The Complete Guide About The English Opening

Writing about a very unique opening that I use a lot is a really pleasurable experience for me. I decided to write about the English Opening because this strategy offers great benefits to the player that are using it. That is the reason why in our days, it is a popular opening and many Grand Masters have it in their arsenal. In this article, you will learn more than the basics behind the English opening and you will be able to practice it. Make sure that you will check out other articles that I have written about strategies and recommendations about nice chess sets.

An Introduction to the English Opening

The English Opening is a beautiful and amazing strategy that offers one major advantage in comparison with other openings. Among the players, the English Opening is also known as the ‘real chameleon’, the animal that is changing color depending on its surroundings. They use this metaphor to demonstrate the fact that this opening can be transformed into other popular openings such as Nimzo-Indian Defense, Queen’s Gambit, King’s Indian Defense, Grünfeld Defense and more.

The starting move of this opening is 1.c4. Actually, if you reverse the color of the pieces, the English Opening is similar to Sicilian Defense. White is trying to add pressure in the critical and central d5 square. It’s a good idea for White to make a fianchetto in the kingside. There many possible responses for Black. Here are the basic Variations.

English, Anglo-Gruenfeld, Smyslov Defense

King’s English Opening

English, Queen’s Indian, Romanishin Variation

Illustrative games in the English Opening

I have selected some interesting games that will help you master the English Opening. I have written some comments in order to help you to get the most out of this article. The games are played by World Champions and Grand Masters who have made a few mistakes. Therefore, it would help you a lot to analyze each move.

English Opening, Bremen

English Opening Symmetrical Variation

Anatoly Karpov was at an excellent condition in the Linares tournament. He
finished in the first place and he won 11 out of 13 games (2 and a half points
ahead of Kasparov).

English Opening, Carls’ Bremen System

English Opening

Recommended Books and Courses

Despite my effort to present you the English opening, there are countless variations related to it. So, if you like this opening and you want to use it frequently then, buying a book can be the most efficient way to master it. I have made some research and I have selected some of the best books about the English opening.

  1. Grandmaster Repertoire 3 – The English Opening
  2. Opening Repertoire: The English
  3. Grandmaster Repertoire 5: The English Opening
  4. Grandmaster Repertoire 4: The English Opening
  5. The English: Move by Move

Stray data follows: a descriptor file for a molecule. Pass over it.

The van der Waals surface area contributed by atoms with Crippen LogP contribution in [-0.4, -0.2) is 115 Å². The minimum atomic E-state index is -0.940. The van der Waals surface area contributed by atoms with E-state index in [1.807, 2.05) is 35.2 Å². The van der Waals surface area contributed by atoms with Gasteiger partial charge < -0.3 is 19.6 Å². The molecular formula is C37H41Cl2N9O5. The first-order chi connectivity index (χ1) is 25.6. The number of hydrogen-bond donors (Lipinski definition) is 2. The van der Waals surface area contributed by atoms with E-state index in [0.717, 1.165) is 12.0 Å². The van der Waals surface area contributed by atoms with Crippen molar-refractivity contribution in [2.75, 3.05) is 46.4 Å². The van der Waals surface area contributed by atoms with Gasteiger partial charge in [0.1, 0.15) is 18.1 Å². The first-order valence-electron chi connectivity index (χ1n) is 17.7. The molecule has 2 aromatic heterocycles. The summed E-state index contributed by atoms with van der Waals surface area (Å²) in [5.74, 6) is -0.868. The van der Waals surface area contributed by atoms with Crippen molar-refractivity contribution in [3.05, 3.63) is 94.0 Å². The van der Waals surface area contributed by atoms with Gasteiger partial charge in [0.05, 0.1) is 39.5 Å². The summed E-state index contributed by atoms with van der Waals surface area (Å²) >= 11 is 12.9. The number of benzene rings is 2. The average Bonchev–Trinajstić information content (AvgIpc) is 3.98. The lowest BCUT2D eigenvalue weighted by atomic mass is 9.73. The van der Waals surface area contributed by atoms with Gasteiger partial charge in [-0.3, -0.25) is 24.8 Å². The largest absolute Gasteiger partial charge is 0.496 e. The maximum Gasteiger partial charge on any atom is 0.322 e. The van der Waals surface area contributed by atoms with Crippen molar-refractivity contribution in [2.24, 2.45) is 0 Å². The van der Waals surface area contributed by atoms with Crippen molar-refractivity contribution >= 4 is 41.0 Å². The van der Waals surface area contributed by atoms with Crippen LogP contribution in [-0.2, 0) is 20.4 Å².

Final Thoughts

The content of this article may seem difficult to master but with a few practice, you will see a huge improvement. Chess is like running a marathon and it is not like a sprint. Keep working and you will see results. You can check my other articles about chess strategies and openings like Pirc Defense, Caro-Kann Defense, French Defense and if you need inspiration in practicing chess then, you should take a look at our reviews about chess sets.

Please write your opinion about this article in the comment section because a good comment is inspiring me to keep writing. If you have found value in this article, please share it with friends so they will get improved in chess. Enjoy chess!

6 thoughts on “The Complete Guide About The English Opening”

  1. Hi Giannis,

    Some random rambling thoughts:

    Transpositions between the English, Reti, and Nimzo-Larsen Attack are many. These three are good to know but sometimes leaves my head swimming with too many ideas.

    In some of these games an interesting structure is d2+e3+f2+Be2 which looks to me like a fianchetto in the middle of the board…but fianchettos are flank formations by definition. Not sure what to call it but I find my king is very safe here and I can delay castling for some time if I choose.

    Thanks again for you nice web site.


    • I agree the examples demonstrate some interesting concepts. It’s great that you have shared your feedback. Thanks for your comment.

  2. Thank you Giannis for posting this. I’m just discovering Carls’ Bremen systems & can’t wait to play them over the board. Do you know of any books addressing1 c4 e5 2 Nc3 Nf6 3 g3 Bc5 4 e3 d5 5 Nf3 Bf5? I guess I’m diverging at 3….Bc5…. thanks again.

    • Thanks for your comment. Grandmaster Repertoires books cover many variations including this. I suggest you take a look at 5-7 games available online so you can get the big picture of this variation. Then you can dive in with these books.


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